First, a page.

Welcome to the 2020 NFL season’s Divisional Round Weekend. Here at Buffalo Sports Page, we will attempt to inform and educate our readers about the upcoming playoff games and what each team might do to emerge victorious.
One of the NFC’s Divisional Round games will take place at Lambeau Field in Green Bay, Wisconsin, as the Green Bay Packers will face the Los Angeles Rams. Here’s what you should know:
RAMS’ DEFENSE IS TALENTED AND OVERLOOKED
Former Rams defensive coordinator Wade Phillips, one of the greatest defensive minds the game has ever known, favored a 3-4 scheme that asked his front seven to control one gap and play matchup-zone coverage behind it. Yet his unit over the last three years was merely so-so, leading to him being replaced by former Chicago Bears and Denver Broncos outside linebackers coach Brandon Staley, who has appeared to keep the system in place.
Despite employing the league’s best defensive tackle in Aaron Donald, the underrated Michael Brockers, former Bear Leonard Floyd and gifted third-year linebacker Micah Kiser, the Rams don’t have much depth along their front seven. Nevertheless, the team finished the 2020 regular season first in the league in passing yards allowed, third against the run, second in sacks and first in points allowed – the franchise’s best output on that side of the ball in more than 40 years.
Los Angeles has also undergone an overhaul in their secondary. Over the last two years, out went the gambling nature of cornerbacks Marcus Peters and Aqib Talib and safety Lamarcus Joyner, who loved to take risks and go for interceptions (and sometimes got burned in the process). In came former Jacksonville Jaguars All-Pro Jalen Ramsey, who excels in man and zone coverage, and former backup Troy Hill, who shifts to the slot when the Rams go to their subpackages. John Johnson III and Jordan Fuller are the team’s primary safeties.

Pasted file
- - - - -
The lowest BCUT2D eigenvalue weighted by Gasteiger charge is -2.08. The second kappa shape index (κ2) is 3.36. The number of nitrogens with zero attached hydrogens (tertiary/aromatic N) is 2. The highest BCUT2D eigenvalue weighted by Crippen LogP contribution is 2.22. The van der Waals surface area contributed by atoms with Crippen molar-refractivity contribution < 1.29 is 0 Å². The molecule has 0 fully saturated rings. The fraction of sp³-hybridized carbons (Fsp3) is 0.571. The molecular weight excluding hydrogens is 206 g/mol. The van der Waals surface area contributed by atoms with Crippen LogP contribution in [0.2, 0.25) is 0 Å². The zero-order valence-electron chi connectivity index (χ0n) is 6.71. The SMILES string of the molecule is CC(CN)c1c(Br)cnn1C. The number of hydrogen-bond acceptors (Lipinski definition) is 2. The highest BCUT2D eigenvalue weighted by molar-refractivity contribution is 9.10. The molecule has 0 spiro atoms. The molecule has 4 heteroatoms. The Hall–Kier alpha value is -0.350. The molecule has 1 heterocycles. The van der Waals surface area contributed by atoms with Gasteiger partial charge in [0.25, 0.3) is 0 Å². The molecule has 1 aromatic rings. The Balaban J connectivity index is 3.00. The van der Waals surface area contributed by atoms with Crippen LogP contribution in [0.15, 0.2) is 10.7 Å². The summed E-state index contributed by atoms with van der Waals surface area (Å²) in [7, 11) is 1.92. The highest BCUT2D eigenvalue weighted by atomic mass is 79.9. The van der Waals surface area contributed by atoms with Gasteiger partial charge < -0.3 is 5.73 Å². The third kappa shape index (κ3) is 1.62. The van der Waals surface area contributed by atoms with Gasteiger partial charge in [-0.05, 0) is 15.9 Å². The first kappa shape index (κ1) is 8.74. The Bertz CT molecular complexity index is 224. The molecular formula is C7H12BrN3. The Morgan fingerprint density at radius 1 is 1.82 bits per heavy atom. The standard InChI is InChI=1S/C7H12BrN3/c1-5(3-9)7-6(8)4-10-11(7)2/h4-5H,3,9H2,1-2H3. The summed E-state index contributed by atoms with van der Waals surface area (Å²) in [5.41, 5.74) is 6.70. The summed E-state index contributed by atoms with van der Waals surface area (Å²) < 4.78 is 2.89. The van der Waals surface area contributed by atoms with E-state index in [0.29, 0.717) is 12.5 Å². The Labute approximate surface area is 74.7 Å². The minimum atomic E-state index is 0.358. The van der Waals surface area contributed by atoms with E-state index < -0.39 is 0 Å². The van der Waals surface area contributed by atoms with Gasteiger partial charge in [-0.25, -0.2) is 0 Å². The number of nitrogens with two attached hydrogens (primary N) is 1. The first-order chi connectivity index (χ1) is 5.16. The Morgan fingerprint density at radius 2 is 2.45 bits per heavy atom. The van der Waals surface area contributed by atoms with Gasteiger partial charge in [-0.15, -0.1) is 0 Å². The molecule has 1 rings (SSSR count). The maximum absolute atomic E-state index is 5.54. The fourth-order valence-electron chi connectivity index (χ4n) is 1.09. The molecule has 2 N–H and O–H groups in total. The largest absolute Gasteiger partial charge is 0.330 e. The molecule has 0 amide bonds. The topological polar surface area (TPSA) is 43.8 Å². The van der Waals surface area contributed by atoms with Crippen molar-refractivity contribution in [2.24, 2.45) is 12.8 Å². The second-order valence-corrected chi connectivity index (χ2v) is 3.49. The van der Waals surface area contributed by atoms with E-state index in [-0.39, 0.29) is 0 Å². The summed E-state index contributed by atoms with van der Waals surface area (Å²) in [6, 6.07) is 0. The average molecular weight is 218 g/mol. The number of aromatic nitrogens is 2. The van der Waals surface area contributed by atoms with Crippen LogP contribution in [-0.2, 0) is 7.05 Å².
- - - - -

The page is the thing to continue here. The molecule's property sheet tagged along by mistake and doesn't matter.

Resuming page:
This scheme – characterized by a four-man rush, Cover Four zone coverage and twists and stunts on the defensive line to help get Donald and company into opposing team’s backfields – can be excellent but it has a crucial weakness. Los Angeles’ coverages can be sometimes predictable against two-receiver formations and the Rams mainly use what is known as a “Tite/Mint” front, which is a 3-3-5 defense based out of nickel personnel. Will Staley mix it up more against Green Bay?
GREATEST SHOW ON TURF, PART TWO
Ever since Kurt Warner, Marshall Faulk, Orlando Pace, Torry Holt and Issac Bruce roamed the Rams’ sidelines 20 years ago, the team didn’t field anything remotely close to a good offense for a long time. That has changed ever since Sean McVay took over in 2017 and he’s created an offensive juggernaut in the City of Angels.
Prior to being hired by the Rams, McVay spent time working with Mike and Kyle Shanahan in Washington and was also on the staffs of both Jon and Jay Gruden. The Shanahans were the most influential when it comes to McVay’s preference in the running game.
The McVay-Shanahan system relies on smaller, quicker linemen who can work in unison and push defenders horizontally on outside zone stretch plays, while leaving cutback lanes for running backs. It has long been a staple of those coaches, and countless tailbacks have had success in it – including former Rams back Todd Gurley, who was also dangerous in the screen game and on routes to the flats.
But Gurley, who helped the Rams reach Super Bowl LIII in 2018, was released by Los Angeles this spring after a knee injury compromised his production and his contract became an albatross to the team’s salary cap. In have stepped former backups Malcolm Brown and Darrell Henderson (who is out with an ankle injury) and rookie Cam Akers from Florida State, and they have performed well. In front of them are offensive linemen Andrew Whitworth, Joe Noteboom, Austin Blythe, Austin Corbett and Rob Havenstein, and they have helped the Rams execute most of their runs out “11” personnel (one back, one tight end, three receivers) and “12” personnel (one back, two tight ends, two receivers).
One tactic that McVay and company love to use in the running game is to pull their tight ends (also known as split-flow action) along with sending their wide receivers behind them on fake end-arounds before giving the ball to their tailbacks. This is used to create hesitation for opposing linebackers and safeties, and the Rams’ love for sending wideouts in motion has expanded greatly in order to give their receivers the ball on handoffs and screens, to become crack-back blockers on running plays and to identify coverages.